N.C. State researchers: Inhalable powder can prevent infection

Raleigh-based North Carolina State University researchers developed an inhalable powder that can help protect a person's lungs and airways from viral infections.

The powder, called Spherical Hydrogel Inhalation for Enhanced Lung Defense, or SHIELD, reinforces the body's mucosal layer, reducing vulnerability to infection, according to a Feb. 9 news release from the university. The bioadhesive is made of microparticles of gelatin and poly grafted with a non-toxic ester. When in a moist environment such as the respiratory tract, the microparticles swell and adhere to the mucosal layer, increasing the stickiness of the mucus.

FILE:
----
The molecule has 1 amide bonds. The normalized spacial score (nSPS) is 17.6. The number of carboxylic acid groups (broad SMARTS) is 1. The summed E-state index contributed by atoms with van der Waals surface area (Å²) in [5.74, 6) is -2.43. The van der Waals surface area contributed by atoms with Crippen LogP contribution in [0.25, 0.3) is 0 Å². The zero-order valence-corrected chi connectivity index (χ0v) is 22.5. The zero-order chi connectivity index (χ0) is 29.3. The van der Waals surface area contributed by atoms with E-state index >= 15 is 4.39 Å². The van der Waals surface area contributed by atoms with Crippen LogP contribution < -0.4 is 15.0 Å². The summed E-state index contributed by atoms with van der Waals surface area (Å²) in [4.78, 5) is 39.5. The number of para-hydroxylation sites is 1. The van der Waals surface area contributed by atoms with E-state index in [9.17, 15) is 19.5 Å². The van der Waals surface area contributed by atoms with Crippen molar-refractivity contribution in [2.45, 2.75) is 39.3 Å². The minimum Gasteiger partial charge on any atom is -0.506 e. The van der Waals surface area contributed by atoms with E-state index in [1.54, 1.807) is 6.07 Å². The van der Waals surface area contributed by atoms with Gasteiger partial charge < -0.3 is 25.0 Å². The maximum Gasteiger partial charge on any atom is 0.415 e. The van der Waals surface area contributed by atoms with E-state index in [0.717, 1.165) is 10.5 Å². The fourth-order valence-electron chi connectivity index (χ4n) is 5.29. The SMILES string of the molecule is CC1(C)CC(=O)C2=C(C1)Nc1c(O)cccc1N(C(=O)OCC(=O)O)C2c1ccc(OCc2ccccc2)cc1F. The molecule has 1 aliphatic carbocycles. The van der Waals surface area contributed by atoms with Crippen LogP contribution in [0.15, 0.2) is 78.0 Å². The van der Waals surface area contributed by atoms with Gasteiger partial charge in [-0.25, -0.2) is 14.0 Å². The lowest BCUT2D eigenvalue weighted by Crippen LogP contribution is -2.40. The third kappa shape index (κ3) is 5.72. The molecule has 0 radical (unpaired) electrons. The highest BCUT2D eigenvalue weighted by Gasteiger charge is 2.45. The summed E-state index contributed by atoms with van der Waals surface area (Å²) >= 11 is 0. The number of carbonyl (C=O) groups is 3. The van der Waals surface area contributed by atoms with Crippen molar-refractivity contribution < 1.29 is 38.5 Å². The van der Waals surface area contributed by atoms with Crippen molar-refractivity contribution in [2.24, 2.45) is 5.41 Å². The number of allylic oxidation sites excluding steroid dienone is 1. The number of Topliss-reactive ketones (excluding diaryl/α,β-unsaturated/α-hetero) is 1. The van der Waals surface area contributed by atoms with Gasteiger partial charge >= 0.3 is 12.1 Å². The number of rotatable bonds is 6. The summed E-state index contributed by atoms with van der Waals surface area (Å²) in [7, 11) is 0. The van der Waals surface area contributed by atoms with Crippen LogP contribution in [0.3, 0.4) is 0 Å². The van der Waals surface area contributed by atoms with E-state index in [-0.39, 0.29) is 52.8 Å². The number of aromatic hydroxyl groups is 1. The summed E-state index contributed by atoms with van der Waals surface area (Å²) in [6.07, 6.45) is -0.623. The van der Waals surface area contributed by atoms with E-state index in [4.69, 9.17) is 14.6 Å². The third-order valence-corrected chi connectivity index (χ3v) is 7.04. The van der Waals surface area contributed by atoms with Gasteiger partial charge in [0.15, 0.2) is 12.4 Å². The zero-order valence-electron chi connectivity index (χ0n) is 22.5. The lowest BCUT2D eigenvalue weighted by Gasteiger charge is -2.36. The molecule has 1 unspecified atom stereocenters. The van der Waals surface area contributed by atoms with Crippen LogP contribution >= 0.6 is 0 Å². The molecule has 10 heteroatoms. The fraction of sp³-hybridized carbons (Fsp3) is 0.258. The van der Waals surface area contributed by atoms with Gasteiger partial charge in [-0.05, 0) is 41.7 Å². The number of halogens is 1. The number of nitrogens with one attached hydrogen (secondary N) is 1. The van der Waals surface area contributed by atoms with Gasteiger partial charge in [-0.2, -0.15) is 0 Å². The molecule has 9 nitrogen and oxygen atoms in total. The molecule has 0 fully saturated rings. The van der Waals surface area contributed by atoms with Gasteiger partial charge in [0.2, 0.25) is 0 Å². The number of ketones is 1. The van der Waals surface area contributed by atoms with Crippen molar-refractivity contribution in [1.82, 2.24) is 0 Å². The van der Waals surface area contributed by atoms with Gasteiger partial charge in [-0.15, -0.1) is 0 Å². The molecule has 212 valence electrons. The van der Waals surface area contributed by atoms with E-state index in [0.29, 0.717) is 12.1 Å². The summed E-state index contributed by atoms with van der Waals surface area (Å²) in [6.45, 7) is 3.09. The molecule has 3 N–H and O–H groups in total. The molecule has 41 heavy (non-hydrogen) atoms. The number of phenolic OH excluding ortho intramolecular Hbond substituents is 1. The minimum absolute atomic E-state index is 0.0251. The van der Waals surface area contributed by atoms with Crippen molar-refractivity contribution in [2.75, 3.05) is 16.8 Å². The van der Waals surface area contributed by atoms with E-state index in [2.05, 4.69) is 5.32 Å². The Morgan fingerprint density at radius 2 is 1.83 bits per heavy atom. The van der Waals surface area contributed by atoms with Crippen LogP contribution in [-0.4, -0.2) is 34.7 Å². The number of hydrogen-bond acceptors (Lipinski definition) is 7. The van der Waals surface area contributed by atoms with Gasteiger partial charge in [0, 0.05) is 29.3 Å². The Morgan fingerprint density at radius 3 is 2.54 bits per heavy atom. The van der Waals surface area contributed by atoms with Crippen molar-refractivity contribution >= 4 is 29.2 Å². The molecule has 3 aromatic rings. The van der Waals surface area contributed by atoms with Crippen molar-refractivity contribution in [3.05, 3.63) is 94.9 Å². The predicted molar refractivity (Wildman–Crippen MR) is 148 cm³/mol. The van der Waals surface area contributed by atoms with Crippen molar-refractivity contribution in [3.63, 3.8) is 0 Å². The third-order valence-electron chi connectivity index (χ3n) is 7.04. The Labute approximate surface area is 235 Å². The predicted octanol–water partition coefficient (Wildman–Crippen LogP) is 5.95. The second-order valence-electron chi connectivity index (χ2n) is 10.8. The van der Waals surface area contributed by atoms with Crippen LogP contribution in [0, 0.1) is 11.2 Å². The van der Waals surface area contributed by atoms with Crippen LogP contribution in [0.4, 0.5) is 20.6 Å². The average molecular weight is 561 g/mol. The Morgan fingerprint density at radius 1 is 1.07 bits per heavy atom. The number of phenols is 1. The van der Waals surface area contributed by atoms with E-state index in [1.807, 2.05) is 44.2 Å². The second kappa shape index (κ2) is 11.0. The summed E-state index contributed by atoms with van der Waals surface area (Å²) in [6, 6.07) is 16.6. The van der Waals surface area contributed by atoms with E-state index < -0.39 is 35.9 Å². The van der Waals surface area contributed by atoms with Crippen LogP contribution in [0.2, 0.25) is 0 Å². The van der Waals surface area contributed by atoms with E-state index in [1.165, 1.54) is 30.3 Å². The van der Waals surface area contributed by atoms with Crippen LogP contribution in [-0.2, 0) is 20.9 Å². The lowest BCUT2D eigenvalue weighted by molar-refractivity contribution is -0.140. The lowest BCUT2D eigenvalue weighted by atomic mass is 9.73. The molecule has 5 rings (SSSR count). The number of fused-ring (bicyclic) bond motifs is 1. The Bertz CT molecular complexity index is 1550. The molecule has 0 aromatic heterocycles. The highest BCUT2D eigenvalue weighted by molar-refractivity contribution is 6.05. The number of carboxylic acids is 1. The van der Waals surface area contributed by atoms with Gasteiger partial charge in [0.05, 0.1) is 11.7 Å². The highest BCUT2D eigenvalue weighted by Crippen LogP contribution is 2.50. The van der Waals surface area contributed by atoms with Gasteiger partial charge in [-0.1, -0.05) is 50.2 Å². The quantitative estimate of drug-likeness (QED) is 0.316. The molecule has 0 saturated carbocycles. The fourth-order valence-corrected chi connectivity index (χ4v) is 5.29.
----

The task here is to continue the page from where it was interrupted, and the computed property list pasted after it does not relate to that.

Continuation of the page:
"The idea behind this work is simple — viruses have to penetrate the mucus in order to reach and infect the cells, so we've created an inhalable bioadhesive that combines with your own mucus to prevent viruses from getting into your lung cells," Ke Cheng, PhD, a corresponding author of the study, said in the release. "Mucus is the body's natural hydrogel barrier; we are just enhancing that barrier."

The powder is most effective in the first eight hours after inhalation. The microparticles biodegrade over 48 hours and clear from the body. It has been effective in both mouse and non-human primate models over a 24-hour period and can be taken repeatedly without affecting normal lung function, the release said.

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